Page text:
By Doug K. Nickerson, CPA, CGFM, CFE, CIA, Partner | Business Assurance & Advisory Services
Fiduciary liability insurance typically insures the plan against losses caused by a breach of fiduciary liability. Fiduciaries are personally liable for losses incurred by a plan due to their breach. Although fiduciary liability insurance isn’t required by the Employee Retirement Income Security Act of 1974 (ERISA), as is a fidelity bond, every fiduciary of an ERISA plan should seriously consider obtaining coverage. The coverages provided in a policy can differ significantly. The plan itself can purchase liability insurance for its fiduciaries or the employer and/or fiduciary can purchase. Executives who are expected to assume responsibility over the company’s benefit plans should consider incorporating fiduciary liability insurance as part of their overall risk assessment and mitigation plan.
Recent trends in fiduciary liability insurance polices now cover more than just breaches of fiduciary duties; they cover governmental voluntary correction programs, settlor and other nonfiduciary claims, regulatory penalties, and costs associated with cyber security attacks.
Cher Wynkoop, attorney member with Willcox Savage in Norfolk, Virginia, shares the following high level overview of recent trends in new coverages being offered under fiduciary liability insurance policies.
1. First Party Coverages
These coverages are payments made by the insurer before a third party makes a claim or a wrongful act occurs.
Pre-Claim Investigative and Interview Coverage
This type of coverage allows plans to transfer to their carrier the legal costs associated with monitoring an active regulatory investigation, including interviews, by governmental agencies. These investigations have become widely available in the past few years as the Department of Labor (DOL) has increased the number of fiduciary breach investigations. This coverage has many names such as Investigatory Expense, Gap Coverage and Interview Coverage. It is important for a plan sponsor to review the coverage to make sure it does not limit the types of governmental agencies investigating the plan. The typical policy provides coverage for investigations brought by the DOL. Other agencies that can investigate your plan include but are not limited to Health and Human Services (HHS), Pension Benefit Guarantee Corp (PBGC), Internal Revenue Service (“IRS”) and the Securities and Exchange Commission (SEC). Most carriers are providing either full limits or a sublimit ranging from $50,000 to $250,000 for smaller plans.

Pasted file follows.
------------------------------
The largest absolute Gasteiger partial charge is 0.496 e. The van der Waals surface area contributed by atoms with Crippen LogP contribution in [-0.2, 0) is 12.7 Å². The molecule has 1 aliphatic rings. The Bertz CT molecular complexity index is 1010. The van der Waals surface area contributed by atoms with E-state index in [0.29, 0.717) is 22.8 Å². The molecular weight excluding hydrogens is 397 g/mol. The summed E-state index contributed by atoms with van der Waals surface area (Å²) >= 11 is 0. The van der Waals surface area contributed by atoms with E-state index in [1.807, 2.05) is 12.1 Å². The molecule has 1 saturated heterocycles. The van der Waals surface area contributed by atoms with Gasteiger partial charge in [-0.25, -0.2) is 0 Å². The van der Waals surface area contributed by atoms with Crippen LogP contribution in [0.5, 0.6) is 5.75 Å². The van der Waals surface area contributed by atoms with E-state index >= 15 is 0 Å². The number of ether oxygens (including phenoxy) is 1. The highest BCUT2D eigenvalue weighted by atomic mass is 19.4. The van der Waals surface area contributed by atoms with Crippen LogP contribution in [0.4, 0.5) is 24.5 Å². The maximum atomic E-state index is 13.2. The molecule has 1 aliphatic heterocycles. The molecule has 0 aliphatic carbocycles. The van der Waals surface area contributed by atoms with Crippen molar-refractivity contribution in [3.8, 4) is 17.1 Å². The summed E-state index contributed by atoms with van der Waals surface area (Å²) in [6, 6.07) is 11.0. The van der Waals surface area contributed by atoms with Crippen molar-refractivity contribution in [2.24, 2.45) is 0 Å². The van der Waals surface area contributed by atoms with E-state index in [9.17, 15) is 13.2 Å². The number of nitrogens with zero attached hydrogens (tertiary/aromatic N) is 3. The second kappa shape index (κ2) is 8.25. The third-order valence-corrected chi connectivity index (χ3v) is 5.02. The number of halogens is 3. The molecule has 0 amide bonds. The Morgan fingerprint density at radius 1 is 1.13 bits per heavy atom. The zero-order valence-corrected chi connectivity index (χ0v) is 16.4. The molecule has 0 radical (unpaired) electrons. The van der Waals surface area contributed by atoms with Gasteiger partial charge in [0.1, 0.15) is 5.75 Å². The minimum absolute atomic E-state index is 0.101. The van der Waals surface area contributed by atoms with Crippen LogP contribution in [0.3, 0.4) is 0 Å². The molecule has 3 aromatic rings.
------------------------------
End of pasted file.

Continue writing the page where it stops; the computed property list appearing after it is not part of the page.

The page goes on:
Voluntary Compliance Programs
Both the IRS and DOL offer voluntary compliance programs to correct certain type of mistakes incurred in a retirement plan administration. The IRS Employee Plans Compliance Resolution System (EPCRS) allows plans to correct mistakes and prevent higher penalties if discovered by the IRS, or even the disqualification of the plan in case of egregious mistakes. Similarly, the Employee Benefits Security Administration (EBSA) of the DOL administers the voluntary fiduciary correction program (VFC Program) and delinquent filer voluntary compliance program. These expenditures are subject to a policy sublimit that is part of the aggregate limit of the policy, ranging from $50,000 to $250,000. Under this sublimit of coverage, the carrier allows the insured to make a claim against itself and to seek reimbursement from the policy. The voluntary compliance coverage should cover both the expenses of attorneys and accountants to evaluate and investigate the possible regulatory noncompliance as well as fees, penalties or sanctions paid to the governmental authority under an authorized voluntary compliance program. It is important for the plan sponsor to review the coverage to make sure it covers not only legal fees, but also accounting fees.
Under ERISA, fiduciaries are responsible to make the plan whole if there has been a miscalculation in benefits and a participant or their estate has been overpaid. Typically, trustees will withhold future benefit payments or sue the participant or their estate to recover these amounts owed to the plan. Some carriers are now offering a sublimit to make the plan whole if the trustees were not successful in collecting the amounts owed to the plan from the participant or their estate. This type of coverage is relevant to a defined benefit plan.